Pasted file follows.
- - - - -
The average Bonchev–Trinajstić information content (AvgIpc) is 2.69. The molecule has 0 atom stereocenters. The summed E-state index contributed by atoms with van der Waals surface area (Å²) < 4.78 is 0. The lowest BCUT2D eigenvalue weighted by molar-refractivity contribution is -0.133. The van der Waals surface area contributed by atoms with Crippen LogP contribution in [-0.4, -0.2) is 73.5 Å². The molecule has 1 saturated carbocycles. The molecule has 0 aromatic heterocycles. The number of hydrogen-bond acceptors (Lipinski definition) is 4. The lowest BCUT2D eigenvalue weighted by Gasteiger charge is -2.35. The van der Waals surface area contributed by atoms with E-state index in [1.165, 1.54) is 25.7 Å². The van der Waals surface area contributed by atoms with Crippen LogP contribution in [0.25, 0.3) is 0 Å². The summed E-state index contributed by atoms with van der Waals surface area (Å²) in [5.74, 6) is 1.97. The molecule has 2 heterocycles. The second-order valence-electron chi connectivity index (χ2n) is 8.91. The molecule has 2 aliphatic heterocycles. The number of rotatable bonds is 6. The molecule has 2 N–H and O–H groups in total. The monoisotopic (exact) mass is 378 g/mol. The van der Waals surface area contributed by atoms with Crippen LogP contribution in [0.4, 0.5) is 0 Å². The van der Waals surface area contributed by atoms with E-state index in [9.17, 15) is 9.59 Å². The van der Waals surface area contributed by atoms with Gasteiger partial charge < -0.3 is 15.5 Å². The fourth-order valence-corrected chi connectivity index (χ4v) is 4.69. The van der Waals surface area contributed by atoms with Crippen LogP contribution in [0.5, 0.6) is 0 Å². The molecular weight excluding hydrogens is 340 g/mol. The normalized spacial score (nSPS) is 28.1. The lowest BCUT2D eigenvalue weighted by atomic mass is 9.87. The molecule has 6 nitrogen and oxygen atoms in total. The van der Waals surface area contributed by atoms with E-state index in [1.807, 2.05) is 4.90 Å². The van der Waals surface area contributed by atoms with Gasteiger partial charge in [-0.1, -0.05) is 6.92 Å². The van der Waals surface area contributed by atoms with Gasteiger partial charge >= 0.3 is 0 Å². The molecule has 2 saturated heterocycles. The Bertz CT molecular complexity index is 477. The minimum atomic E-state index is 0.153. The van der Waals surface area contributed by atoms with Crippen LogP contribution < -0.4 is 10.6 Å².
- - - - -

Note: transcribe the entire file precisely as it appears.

The average Bonchev–Trinajstić information content (AvgIpc) is 2.69. The molecule has 0 atom stereocenters. The summed E-state index contributed by atoms with van der Waals surface area (Å²) < 4.78 is 0. The lowest BCUT2D eigenvalue weighted by molar-refractivity contribution is -0.133. The van der Waals surface area contributed by atoms with Crippen LogP contribution in [-0.4, -0.2) is 73.5 Å². The molecule has 1 saturated carbocycles. The molecule has 0 aromatic heterocycles. The number of hydrogen-bond acceptors (Lipinski definition) is 4. The lowest BCUT2D eigenvalue weighted by Gasteiger charge is -2.35. The van der Waals surface area contributed by atoms with E-state index in [1.165, 1.54) is 25.7 Å². The van der Waals surface area contributed by atoms with Crippen LogP contribution in [0.25, 0.3) is 0 Å². The summed E-state index contributed by atoms with van der Waals surface area (Å²) in [5.74, 6) is 1.97. The molecule has 2 heterocycles. The second-order valence-electron chi connectivity index (χ2n) is 8.91. The molecule has 2 aliphatic heterocycles. The number of rotatable bonds is 6. The molecule has 2 N–H and O–H groups in total. The monoisotopic (exact) mass is 378 g/mol. The van der Waals surface area contributed by atoms with Crippen LogP contribution in [0.4, 0.5) is 0 Å². The van der Waals surface area contributed by atoms with E-state index in [9.17, 15) is 9.59 Å². The van der Waals surface area contributed by atoms with Gasteiger partial charge < -0.3 is 15.5 Å². The fourth-order valence-corrected chi connectivity index (χ4v) is 4.69. The van der Waals surface area contributed by atoms with Crippen LogP contribution in [0.5, 0.6) is 0 Å². The molecular weight excluding hydrogens is 340 g/mol. The normalized spacial score (nSPS) is 28.1. The lowest BCUT2D eigenvalue weighted by atomic mass is 9.87. The molecule has 6 nitrogen and oxygen atoms in total. The van der Waals surface area contributed by atoms with E-state index in [1.807, 2.05) is 4.90 Å². The van der Waals surface area contributed by atoms with Gasteiger partial charge in [-0.1, -0.05) is 6.92 Å². The van der Waals surface area contributed by atoms with Gasteiger partial charge >= 0.3 is 0 Å². The molecule has 2 saturated heterocycles. The Bertz CT molecular complexity index is 477. The minimum atomic E-state index is 0.153. The van der Waals surface area contributed by atoms with Crippen LogP contribution < -0.4 is 10.6 Å².